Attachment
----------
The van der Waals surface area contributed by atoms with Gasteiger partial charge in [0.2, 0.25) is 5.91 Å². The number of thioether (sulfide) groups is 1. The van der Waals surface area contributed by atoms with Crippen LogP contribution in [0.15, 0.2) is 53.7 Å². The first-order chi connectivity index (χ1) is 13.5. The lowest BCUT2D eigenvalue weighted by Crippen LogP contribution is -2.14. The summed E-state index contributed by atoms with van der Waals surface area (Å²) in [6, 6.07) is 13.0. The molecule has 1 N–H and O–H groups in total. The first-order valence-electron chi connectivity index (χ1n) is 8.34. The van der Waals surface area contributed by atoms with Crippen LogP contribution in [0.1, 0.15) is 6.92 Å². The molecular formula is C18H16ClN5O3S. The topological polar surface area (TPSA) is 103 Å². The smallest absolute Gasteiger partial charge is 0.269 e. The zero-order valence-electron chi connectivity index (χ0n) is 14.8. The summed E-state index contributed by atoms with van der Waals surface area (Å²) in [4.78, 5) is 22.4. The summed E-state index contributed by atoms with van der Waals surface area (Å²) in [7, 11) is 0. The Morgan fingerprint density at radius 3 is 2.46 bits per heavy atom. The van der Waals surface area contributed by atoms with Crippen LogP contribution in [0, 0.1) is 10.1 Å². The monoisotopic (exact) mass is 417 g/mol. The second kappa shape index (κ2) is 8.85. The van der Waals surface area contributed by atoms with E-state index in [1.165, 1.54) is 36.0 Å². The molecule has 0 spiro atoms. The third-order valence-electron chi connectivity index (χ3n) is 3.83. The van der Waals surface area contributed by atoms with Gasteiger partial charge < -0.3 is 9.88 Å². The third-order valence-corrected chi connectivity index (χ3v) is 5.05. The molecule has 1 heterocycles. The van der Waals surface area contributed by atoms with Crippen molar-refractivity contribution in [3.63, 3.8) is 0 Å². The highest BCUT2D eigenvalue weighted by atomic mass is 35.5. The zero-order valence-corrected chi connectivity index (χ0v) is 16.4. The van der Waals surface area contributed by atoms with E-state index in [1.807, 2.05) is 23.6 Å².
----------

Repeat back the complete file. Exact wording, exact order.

The van der Waals surface area contributed by atoms with Gasteiger partial charge in [0.2, 0.25) is 5.91 Å². The number of thioether (sulfide) groups is 1. The van der Waals surface area contributed by atoms with Crippen LogP contribution in [0.15, 0.2) is 53.7 Å². The first-order chi connectivity index (χ1) is 13.5. The lowest BCUT2D eigenvalue weighted by Crippen LogP contribution is -2.14. The summed E-state index contributed by atoms with van der Waals surface area (Å²) in [6, 6.07) is 13.0. The molecule has 1 N–H and O–H groups in total. The first-order valence-electron chi connectivity index (χ1n) is 8.34. The van der Waals surface area contributed by atoms with Crippen LogP contribution in [0.1, 0.15) is 6.92 Å². The molecular formula is C18H16ClN5O3S. The topological polar surface area (TPSA) is 103 Å². The smallest absolute Gasteiger partial charge is 0.269 e. The zero-order valence-electron chi connectivity index (χ0n) is 14.8. The summed E-state index contributed by atoms with van der Waals surface area (Å²) in [4.78, 5) is 22.4. The summed E-state index contributed by atoms with van der Waals surface area (Å²) in [7, 11) is 0. The Morgan fingerprint density at radius 3 is 2.46 bits per heavy atom. The van der Waals surface area contributed by atoms with Crippen LogP contribution in [0, 0.1) is 10.1 Å². The monoisotopic (exact) mass is 417 g/mol. The second kappa shape index (κ2) is 8.85. The van der Waals surface area contributed by atoms with E-state index in [1.165, 1.54) is 36.0 Å². The molecule has 0 spiro atoms. The third-order valence-electron chi connectivity index (χ3n) is 3.83. The van der Waals surface area contributed by atoms with Gasteiger partial charge < -0.3 is 9.88 Å². The third-order valence-corrected chi connectivity index (χ3v) is 5.05. The molecule has 1 heterocycles. The van der Waals surface area contributed by atoms with Crippen molar-refractivity contribution in [3.63, 3.8) is 0 Å². The highest BCUT2D eigenvalue weighted by atomic mass is 35.5. The zero-order valence-corrected chi connectivity index (χ0v) is 16.4. The van der Waals surface area contributed by atoms with E-state index in [1.807, 2.05) is 23.6 Å².